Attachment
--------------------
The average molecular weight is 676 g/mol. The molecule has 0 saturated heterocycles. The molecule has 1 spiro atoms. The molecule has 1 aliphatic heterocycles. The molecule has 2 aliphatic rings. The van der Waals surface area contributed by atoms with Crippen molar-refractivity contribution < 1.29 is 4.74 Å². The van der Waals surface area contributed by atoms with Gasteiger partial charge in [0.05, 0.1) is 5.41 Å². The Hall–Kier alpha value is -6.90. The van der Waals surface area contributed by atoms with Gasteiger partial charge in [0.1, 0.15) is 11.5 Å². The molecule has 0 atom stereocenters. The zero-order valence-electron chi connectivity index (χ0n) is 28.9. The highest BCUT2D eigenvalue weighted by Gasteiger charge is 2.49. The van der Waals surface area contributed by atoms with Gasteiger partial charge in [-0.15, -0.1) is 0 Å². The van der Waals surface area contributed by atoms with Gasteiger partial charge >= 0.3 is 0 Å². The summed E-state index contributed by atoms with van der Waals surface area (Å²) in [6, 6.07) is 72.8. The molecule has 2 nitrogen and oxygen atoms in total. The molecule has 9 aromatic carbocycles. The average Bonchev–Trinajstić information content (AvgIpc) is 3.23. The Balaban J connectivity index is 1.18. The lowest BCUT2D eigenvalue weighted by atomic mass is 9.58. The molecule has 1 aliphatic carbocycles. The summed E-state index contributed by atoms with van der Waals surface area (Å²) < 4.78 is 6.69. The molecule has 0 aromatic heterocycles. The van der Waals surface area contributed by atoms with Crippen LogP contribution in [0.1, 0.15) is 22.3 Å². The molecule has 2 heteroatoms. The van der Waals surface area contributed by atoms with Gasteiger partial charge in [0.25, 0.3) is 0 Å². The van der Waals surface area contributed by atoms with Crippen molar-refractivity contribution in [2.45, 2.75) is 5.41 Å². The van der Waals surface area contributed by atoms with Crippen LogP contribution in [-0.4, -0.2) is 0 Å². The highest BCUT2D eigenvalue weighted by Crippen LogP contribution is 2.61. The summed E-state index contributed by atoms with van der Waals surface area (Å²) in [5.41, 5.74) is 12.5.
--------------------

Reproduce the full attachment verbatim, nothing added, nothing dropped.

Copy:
The average molecular weight is 676 g/mol. The molecule has 0 saturated heterocycles. The molecule has 1 spiro atoms. The molecule has 1 aliphatic heterocycles. The molecule has 2 aliphatic rings. The van der Waals surface area contributed by atoms with Crippen molar-refractivity contribution < 1.29 is 4.74 Å². The van der Waals surface area contributed by atoms with Gasteiger partial charge in [0.05, 0.1) is 5.41 Å². The Hall–Kier alpha value is -6.90. The van der Waals surface area contributed by atoms with Gasteiger partial charge in [0.1, 0.15) is 11.5 Å². The molecule has 0 atom stereocenters. The zero-order valence-electron chi connectivity index (χ0n) is 28.9. The highest BCUT2D eigenvalue weighted by Gasteiger charge is 2.49. The van der Waals surface area contributed by atoms with Gasteiger partial charge in [-0.15, -0.1) is 0 Å². The van der Waals surface area contributed by atoms with Gasteiger partial charge >= 0.3 is 0 Å². The summed E-state index contributed by atoms with van der Waals surface area (Å²) in [6, 6.07) is 72.8. The molecule has 2 nitrogen and oxygen atoms in total. The molecule has 9 aromatic carbocycles. The average Bonchev–Trinajstić information content (AvgIpc) is 3.23. The Balaban J connectivity index is 1.18. The lowest BCUT2D eigenvalue weighted by atomic mass is 9.58. The molecule has 1 aliphatic carbocycles. The summed E-state index contributed by atoms with van der Waals surface area (Å²) < 4.78 is 6.69. The molecule has 0 aromatic heterocycles. The van der Waals surface area contributed by atoms with Crippen LogP contribution in [0.1, 0.15) is 22.3 Å². The molecule has 2 heteroatoms. The van der Waals surface area contributed by atoms with Gasteiger partial charge in [0.25, 0.3) is 0 Å². The van der Waals surface area contributed by atoms with Crippen molar-refractivity contribution in [2.45, 2.75) is 5.41 Å². The van der Waals surface area contributed by atoms with Crippen LogP contribution in [-0.4, -0.2) is 0 Å². The highest BCUT2D eigenvalue weighted by Crippen LogP contribution is 2.61. The summed E-state index contributed by atoms with van der Waals surface area (Å²) in [5.41, 5.74) is 12.5.